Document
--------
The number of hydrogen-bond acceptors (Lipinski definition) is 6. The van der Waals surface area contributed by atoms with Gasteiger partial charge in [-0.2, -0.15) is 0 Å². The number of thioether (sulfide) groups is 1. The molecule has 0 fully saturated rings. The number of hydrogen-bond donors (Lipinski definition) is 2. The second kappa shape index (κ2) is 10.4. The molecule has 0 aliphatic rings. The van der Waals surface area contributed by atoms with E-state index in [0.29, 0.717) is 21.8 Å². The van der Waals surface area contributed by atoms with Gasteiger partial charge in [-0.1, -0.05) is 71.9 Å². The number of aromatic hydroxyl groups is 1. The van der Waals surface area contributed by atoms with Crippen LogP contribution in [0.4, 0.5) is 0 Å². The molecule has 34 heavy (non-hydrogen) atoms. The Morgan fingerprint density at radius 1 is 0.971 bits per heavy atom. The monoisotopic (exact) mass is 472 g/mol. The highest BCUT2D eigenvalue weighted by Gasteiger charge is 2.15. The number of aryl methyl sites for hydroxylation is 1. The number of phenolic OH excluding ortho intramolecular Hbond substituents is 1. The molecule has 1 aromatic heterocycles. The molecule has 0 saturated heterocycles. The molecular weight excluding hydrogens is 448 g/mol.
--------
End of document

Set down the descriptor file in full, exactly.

The number of hydrogen-bond acceptors (Lipinski definition) is 6. The van der Waals surface area contributed by atoms with Gasteiger partial charge in [-0.2, -0.15) is 0 Å². The number of thioether (sulfide) groups is 1. The molecule has 0 fully saturated rings. The number of hydrogen-bond donors (Lipinski definition) is 2. The second kappa shape index (κ2) is 10.4. The molecule has 0 aliphatic rings. The van der Waals surface area contributed by atoms with E-state index in [0.29, 0.717) is 21.8 Å². The van der Waals surface area contributed by atoms with Gasteiger partial charge in [-0.1, -0.05) is 71.9 Å². The number of aromatic hydroxyl groups is 1. The van der Waals surface area contributed by atoms with Crippen LogP contribution in [0.4, 0.5) is 0 Å². The molecule has 34 heavy (non-hydrogen) atoms. The Morgan fingerprint density at radius 1 is 0.971 bits per heavy atom. The monoisotopic (exact) mass is 472 g/mol. The highest BCUT2D eigenvalue weighted by Gasteiger charge is 2.15. The number of aryl methyl sites for hydroxylation is 1. The number of phenolic OH excluding ortho intramolecular Hbond substituents is 1. The molecule has 1 aromatic heterocycles. The molecule has 0 saturated heterocycles. The molecular weight excluding hydrogens is 448 g/mol.